“The green iguana population is immense, it’s absolutely huge,” proclaimed Department of Environment Terrestrial resources manager Fred Burton.
He told Cayman 27 the population continues to explode. At last count, some 800,000 invasive green iguanas were roaming Grand Cayman, but the DOE believes that number, recorded in August 2016, is already out of date. Additionally, the DOE has said it believes the population is capable of doubling every 18 months.
Mr. Burton said the escalating green iguana population not only threatens our environment, but our economy and even our tourism product.
The DOE has stressed the need for population control, but how can that be accomplished humanely?
Last week, a nine second video clip caused quite a stir on social media, fueling debate on what constitutes humane treatment of an invasive species.
While the Department of Agriculture concluded the iguana in the video was already dead, it was confirmed that torturing a green iguana, like any other animal, is in fact, against the law.
One local company told Cayman 27 it follows the principles of the American humane slaughter act when culling iguanas.
Cayman 27’s cameras followed along as one of Spinion Ltd’s expert iguana wranglers showed us his technique.
High atop a home on Hirst Road, a family of invasive green iguanas is preparing to make its final stand.
“On top of the chimney, that’s the one we call the alpha male,” said Nikol Webster of Spinion Ltd., pointing out a large green iguana basking in the sun. “They just destroy everything they come across.”
“The problem is that they’ve taken over. They actually need to be killed, it’s unfortunate, but that’s the reality,” said Maria Yapelli whose company, Spinion Ltd. hunts and processes green iguana meat for human consumption. But in order to process the meat, the iguanas must be taken alive.
“It’s a basic snare, fishing line,” said Mr. Webster of his snare, which he fashioned out of a local rosewood branch.
He said a good snare is key to a humane capture..
“You don’t want to be cruel to no animal,” he said. “It’s still an animal, so it’s best to treat it humanely.”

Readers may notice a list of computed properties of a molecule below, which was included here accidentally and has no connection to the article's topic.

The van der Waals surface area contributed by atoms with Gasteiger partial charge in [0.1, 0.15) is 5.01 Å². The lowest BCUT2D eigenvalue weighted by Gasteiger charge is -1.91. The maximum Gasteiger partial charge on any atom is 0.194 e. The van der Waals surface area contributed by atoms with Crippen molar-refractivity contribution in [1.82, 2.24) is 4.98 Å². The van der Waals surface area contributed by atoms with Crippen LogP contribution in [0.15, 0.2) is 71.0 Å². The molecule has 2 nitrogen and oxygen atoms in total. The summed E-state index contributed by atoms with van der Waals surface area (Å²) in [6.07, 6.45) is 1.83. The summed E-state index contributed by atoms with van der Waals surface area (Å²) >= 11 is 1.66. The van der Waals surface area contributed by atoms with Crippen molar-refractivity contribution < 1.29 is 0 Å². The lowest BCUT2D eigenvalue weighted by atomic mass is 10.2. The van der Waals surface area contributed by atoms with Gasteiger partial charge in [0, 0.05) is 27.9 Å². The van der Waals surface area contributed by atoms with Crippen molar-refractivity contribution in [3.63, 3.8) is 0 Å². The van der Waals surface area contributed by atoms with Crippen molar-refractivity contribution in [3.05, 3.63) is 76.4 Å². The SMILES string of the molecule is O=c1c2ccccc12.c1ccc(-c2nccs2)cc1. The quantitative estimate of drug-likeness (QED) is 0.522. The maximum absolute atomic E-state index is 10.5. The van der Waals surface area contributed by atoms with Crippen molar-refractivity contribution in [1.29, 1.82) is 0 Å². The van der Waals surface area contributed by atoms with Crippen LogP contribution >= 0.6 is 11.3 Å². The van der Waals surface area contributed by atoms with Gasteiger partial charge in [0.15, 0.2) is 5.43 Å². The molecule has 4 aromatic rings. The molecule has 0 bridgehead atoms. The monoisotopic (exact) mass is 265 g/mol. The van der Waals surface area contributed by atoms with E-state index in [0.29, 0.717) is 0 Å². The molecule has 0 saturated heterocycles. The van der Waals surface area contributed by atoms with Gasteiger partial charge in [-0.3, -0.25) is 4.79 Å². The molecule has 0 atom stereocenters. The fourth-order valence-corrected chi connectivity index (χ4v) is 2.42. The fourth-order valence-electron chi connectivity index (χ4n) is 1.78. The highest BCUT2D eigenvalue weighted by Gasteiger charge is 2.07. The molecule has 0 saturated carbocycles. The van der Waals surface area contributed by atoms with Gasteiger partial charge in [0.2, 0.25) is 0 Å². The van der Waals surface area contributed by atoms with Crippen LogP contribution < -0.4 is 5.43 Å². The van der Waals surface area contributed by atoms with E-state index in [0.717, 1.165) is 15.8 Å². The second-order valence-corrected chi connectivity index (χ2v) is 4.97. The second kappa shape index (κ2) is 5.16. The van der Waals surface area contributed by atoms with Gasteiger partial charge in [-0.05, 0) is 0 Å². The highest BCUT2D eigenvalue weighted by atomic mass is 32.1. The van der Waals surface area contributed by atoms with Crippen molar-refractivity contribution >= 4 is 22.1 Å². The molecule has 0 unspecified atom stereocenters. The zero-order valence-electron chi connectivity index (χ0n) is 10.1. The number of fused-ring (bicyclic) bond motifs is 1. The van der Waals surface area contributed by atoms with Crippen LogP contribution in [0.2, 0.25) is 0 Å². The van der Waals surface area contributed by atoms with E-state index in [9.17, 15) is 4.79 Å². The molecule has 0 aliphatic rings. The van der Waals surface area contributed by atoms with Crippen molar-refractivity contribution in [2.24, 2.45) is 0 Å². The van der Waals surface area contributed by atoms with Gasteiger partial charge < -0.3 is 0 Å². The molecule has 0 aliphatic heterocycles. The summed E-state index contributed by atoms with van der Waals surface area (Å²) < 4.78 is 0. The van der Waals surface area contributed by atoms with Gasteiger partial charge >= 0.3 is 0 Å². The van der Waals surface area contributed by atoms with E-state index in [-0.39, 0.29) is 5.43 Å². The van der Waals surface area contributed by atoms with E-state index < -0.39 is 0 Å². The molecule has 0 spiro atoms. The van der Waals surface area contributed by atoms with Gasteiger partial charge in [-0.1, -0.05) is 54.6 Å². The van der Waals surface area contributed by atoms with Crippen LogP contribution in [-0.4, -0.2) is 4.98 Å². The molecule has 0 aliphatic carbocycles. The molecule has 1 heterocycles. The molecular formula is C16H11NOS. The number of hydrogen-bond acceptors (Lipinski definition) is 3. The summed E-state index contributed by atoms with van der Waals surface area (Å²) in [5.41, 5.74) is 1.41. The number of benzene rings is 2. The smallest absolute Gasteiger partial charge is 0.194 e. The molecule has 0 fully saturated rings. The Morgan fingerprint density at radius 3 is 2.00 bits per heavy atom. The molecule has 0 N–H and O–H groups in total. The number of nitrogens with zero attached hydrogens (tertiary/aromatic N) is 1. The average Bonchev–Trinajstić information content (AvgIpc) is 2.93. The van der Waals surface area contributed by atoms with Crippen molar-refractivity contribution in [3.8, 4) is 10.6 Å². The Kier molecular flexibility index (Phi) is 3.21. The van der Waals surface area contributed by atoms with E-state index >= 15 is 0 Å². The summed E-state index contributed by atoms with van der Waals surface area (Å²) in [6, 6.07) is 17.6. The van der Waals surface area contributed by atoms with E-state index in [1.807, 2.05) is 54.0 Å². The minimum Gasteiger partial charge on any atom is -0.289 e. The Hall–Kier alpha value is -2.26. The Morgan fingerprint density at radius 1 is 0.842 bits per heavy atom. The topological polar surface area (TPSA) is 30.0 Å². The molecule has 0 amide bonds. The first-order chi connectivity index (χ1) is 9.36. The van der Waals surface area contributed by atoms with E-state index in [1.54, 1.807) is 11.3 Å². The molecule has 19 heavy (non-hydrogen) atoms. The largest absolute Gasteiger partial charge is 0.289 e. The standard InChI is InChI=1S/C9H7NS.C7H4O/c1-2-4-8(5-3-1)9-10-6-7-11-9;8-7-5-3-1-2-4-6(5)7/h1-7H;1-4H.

“It’s not something I ever thought that I would be involved in,” said Ms. Yapelli. “It’s very hard for me, it’s very hard, so that’s why Nikol and I take absolutely the most care to treat them with respect.”
Mr. Webster goes in for the catch, making it look easy. He threads the fishing line around the animal’s head, dragging it from the chimmney. Once the iguana is wrestled to the ground, with care to avoid its tail, which can be used like a whip, and its moutf full of sharp teeth. Once on the ground, Mr. Webster immobilises it with duct tape around its front and hind legs. Duct tape is also placed over the animal’s eyes and a sensor on its head that detects light and movement. These actions serve to subdue the iguana.
“You kind of make them close your eyes, cover the eyes and there you go,” said Mr. Webster.
But catching them all isn’t easy. Mr. Webster climbed onto the roof of the house to snare the rest of the females. He said many looked to be full of eggs. One by one, the family of green iguanas is snared, immobilised, and left to rest in the shade. Later, at the processing facility, the iguanas will be killed humanely with a single strike to the head.
“We use the captive bolt which is usually used on pigs, cows, that sort of thing. It works very well for the iguana, but you have to hit them properly,” said Ms. Yapelli.
Even done humanely, it’s not for the faint of heart, but necessary to keep the population from spiraling further out of control.
“They are dinosaurs, they are wicked strong, incredibly strong,” said Ms. Yapelli.
Meanwhile, the DOE told Cayman 27 humane treatment of the animals and proper carcass disposal will be a priority in this year’s culling efforts.
In last year’s cull, which brought in some 18,000 animals in just three weeks, the DOE complained of several instances of animals being treated inhumanely by participants. This year, the DOE said that sort of behavior will not be tolerated.
“We don’t want rotting iguanas slung into the neighboring yards, we don’t want inhumane treatment of the animals, and we don’t want people breaking the law in the process of doing this,” said Mr. Burton.
The DOE’s culling plan outline for 2017 was approved by the National Conservation Council last Wednesday (22 March), and the department is now working to refine its plan.